About the College
A comprehensive, public two-year college, North Arkansas College provides a variety of educational opportunities to the citizens of Boone, Carroll, Marion, Searcy, Newton, and Madison counties in northern Arkansas.
A conservative estimate of Northark’s return on investment for taxpayers in its service area is over $73.8 million.
Northark offers transfer and technical degree programs, one-year technical certificates, certificates of proficiency, customized business and industry training, adult basic education (GED) classes and non-credit community education courses. In addition, partnerships with area universities provide the opportunity to achieve a bachelor’s degree in Harrison.
While we pride ourselves in providing a successful academic experience to our students, we also like to have fun. Northark currently has many different student activity organizations, allowing our students to maximize learning experiences outside the classroom.
Pioneer athletics draw sports fans, student athletes and visitors to Pioneer Pavilion on the South campus each year. Northark currently fields teams in basketball, baseball, softball and cheerleading. All teams play a competitive junior college schedule. Our student athletes believe in “Academics, then Athletics”. They strive for excellence in the classroom, as teammates on and off the field, and as student leaders.
North Arkansas College was the first institution in the state to be accepted as an AQIP institution. AQIP, the Academic Quality Improvement Program, is an alternative means of accreditation now offered by the Higher Learning Commission of the North Central Association of Colleges and Schools. AQIP allows participating institutions to meet accreditation standards by developing and using processes which lead to continuous improvement.
In 2012 Northark became the first college in Arkansas to be accepted into the Continuous Quality Improvement Network (CQIN). The membership organization affords CEO’s of colleges and universities as well as corporation associated with higher education significant networking and learning opportunities to foster continuous improvement and achievement of performance excellence. The following year, Northark was recognized with a Governor’s Quality Award at the Commitment level.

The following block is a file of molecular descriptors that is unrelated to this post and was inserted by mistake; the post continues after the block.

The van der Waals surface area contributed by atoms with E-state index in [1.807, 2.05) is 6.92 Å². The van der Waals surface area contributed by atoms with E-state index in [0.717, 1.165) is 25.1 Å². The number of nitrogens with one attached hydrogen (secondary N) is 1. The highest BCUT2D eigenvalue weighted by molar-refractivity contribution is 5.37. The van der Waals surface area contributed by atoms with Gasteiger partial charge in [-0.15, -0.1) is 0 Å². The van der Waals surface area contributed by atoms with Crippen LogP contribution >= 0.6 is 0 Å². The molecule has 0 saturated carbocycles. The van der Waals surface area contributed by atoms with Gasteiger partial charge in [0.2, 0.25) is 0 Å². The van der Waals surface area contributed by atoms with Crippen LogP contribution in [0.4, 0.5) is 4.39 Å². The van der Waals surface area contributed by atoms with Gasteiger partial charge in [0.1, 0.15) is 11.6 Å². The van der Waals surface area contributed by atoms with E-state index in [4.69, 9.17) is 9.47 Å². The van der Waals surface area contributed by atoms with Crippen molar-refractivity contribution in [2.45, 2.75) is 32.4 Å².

A turning point in the College’s history was made in April 2014 when the Higher Learning Commission approved a proposal to expand delivery of 14 programs offered through distance education. With the approval, Northark offered two new 100% online Associate Degrees and became one of only 5 of the other 22 community colleges in Arkansas offering an online degree through online delivery. New programs offered in the Fall semester such as Criminal Justice and Pre-Engineering provide more educational opportunities to students.
Governor Mike Beebe presented the Achievement Level Governor’s Quality Award to Northark in September 2014. Northark is the third Arkansas College in history to earn this recognition.
2014 marks the 40th Anniversary of the College. Celebrations have occurred throughout the year with special historical presentations at Commencement and the annual Evening on the Plaza event. Through these celebrations, the community has reaffirmed the value and mission Northark provides as an economic engine, s source of cultural events and workforce training leader.
In 1973 a group of citizens met in Harrison to discuss the methods for establishing a community college. Due to the efforts of these founding fathers, in November of that year the voters of Boone County approved a millage to finance permanent facilities for North Arkansas Community College. The college opened its doors in 1974 with 225 students in the former Eagle Heights Elementary School, and one year later moved to what is now known as the South Campus.